Helen Keller, the activist, writer and lecturer left blind and deaf by childhood illness, graces the side of a new "Alabama" quarter -- her image stamped alongside her name written in Braille -- issued by the U.S. Mint last week.
It is the first coin in circulation to feature Braille. But while the lettering is raised, it is probably too small for anyone to read, said Becky Bailey, a spokeswoman for the Mint.
"It's more symbolic -- in a way to honor Helen Keller," Bailey said of the Braille.
The coin, one in a series of state-themed quarters the Mint has issued, features Keller sitting in a chair, reading a book by touch, between shafts of long-leaf pine and magnolia flowers. Beneath her, a banner reads, "Spirit of Courage."
Keller was born in Tuscumbia, a small town in northwestern Alabama. An illness robbed her of her sight and hearing when she was a toddler. Keller nevertheless learned to read and speak and graduated from Radcliffe College. She went on to become a well-known activist for the disabled, a writer who associated with Mark Twain and an inspiration to thousands who marveled at her achievements. The story of Keller as a wild child unable to communicate but eventually reached and taught by Anne Sullivan became widely known through "The Miracle Worker" production on television, stage and film.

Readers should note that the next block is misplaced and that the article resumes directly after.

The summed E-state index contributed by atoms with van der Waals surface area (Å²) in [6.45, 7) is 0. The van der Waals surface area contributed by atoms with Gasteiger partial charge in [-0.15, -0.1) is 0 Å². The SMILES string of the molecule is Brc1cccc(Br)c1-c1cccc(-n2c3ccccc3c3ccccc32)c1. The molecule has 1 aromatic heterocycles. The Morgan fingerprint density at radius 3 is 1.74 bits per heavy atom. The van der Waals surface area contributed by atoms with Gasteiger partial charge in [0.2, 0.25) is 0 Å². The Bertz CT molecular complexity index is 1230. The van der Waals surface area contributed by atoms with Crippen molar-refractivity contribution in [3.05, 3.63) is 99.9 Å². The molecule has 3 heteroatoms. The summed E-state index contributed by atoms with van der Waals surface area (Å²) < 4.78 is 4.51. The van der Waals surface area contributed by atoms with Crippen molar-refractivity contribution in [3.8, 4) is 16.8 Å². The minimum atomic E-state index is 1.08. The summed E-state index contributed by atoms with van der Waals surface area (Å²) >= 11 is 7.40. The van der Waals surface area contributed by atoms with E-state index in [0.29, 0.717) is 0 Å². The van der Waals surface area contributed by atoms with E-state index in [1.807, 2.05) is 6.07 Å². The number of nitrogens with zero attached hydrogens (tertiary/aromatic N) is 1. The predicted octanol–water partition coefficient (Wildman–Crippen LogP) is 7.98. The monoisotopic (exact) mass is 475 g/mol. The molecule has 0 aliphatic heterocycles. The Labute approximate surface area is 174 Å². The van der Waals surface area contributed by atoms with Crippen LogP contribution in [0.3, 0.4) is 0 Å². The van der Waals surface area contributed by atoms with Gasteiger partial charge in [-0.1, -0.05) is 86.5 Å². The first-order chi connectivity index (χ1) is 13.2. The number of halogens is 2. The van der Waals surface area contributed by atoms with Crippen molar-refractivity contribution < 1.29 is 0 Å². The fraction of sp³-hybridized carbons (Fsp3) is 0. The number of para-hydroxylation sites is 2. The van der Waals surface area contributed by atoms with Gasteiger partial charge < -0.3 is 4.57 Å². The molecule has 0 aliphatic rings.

The coin is the 22nd state quarter the Mint has issued since it began the series in 1999. The design won out over thousands of proposals submitted to a contest sponsored by Alabama's former governor Don Siegelman (D). The Mint issued the coin last week, offering it for sale on its Web site and formally launching the coin today. But Bailey said several more weeks of circulation likely will be needed before area residents can begin to find the coin in their pockets.